Novogradac Journal of Tax Credits | February 2019 | Volume X - Issue II
By: Katherine Ferguson
Every year, the Annual Report on Economic Impact of the Federal Historic Tax Credit, produced by Rutgers University and the National Park Service, proves the success of the program. There are the big numbers –for fiscal year 2017 (FY 2017) those were $6.5 billion in total rehabilitation costs and 107,000 jobs created –and the state-by-state breakdown of economic and tax impacts. Additionally, we know from this report that 26 percent of the FY 2017 federal historic tax credit (HTC) developments were in communities with populations less than 50,000. These are communities that are preserving America’s Main Streets.
The phrase “Main Street” evokes the low-rise commercial streetscape in a hometown, a beloved vacation spot or that small town you once drove through. They were the flagship for economic development 100 years ago and the abandoned victims of suburbanization 40 years ago. They are now thriving cultural hubs for millennials and baby boomers alike in towns and cities large and small.
The phrase “Main Street” may also evoke the economic development movement that grew out of a trend toward sprawl that began in the 1970s. Led by a cry for authenticity and locally owned businesses when cookie-cutter buildings and big-box retailers were taking over, organizations such as Main Street America were created to advocate and assist communities and business owners looking to revive historic commercial districts.
Even though developments in small communities make up a quarter of federal HTC applications, quite a few properties do not take advantage of the program. The preservation of historic Main Street buildings is often taken on by local developers or the building owner that happens to also run the store inside. Because of the costs associated with using HTCs, such as structuring, consulting and legal fees, many owners forgo using them according to Patrice Frey, CEO of Main Street America.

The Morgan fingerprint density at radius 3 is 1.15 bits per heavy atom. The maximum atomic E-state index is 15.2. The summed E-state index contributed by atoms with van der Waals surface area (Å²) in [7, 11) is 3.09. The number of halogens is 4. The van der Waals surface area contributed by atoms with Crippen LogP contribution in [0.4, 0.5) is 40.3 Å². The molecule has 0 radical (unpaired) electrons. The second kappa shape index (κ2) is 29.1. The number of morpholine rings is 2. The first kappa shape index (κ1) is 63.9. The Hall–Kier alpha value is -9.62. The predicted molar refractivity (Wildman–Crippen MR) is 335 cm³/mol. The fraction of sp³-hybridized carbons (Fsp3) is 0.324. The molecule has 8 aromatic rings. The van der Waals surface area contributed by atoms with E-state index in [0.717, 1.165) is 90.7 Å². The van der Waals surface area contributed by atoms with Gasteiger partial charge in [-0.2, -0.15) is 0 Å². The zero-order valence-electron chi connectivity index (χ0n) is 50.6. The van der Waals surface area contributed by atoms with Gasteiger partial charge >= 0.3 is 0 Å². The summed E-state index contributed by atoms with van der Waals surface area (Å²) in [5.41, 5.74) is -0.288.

“The transactional costs associated with federal HTC are so significant that they can be cumbersome for projects under $5 million,” said Frey. Main Street projects are often well below that size.
If building owners are not pursuing the federal HTC, they are likely to forgo available state HTCs as well.
How HTCIA Would Help Main Street
In 2017, John Leith-Tetrault, then of the National Trust Community Investment Corporation, wrote about the factors that influenced whether an owner used HTCs. These included the timeliness of receiving the benefit of the programs, lack of owner access to investor capital, the necessity to follow the Secretary of Interior’s Standards for Rehabilitation, the need to meet the substantial rehabilitation test for most programs and the preference of owners to deal with local county officials and programs rather than state and federal agencies. The goal of the article was to promote the Historic Tax Credit Improvement Act (HTCIA) that was introduced earlier that year and designed to incentivize the use of the federal HTC for smaller projects like those on Main Street.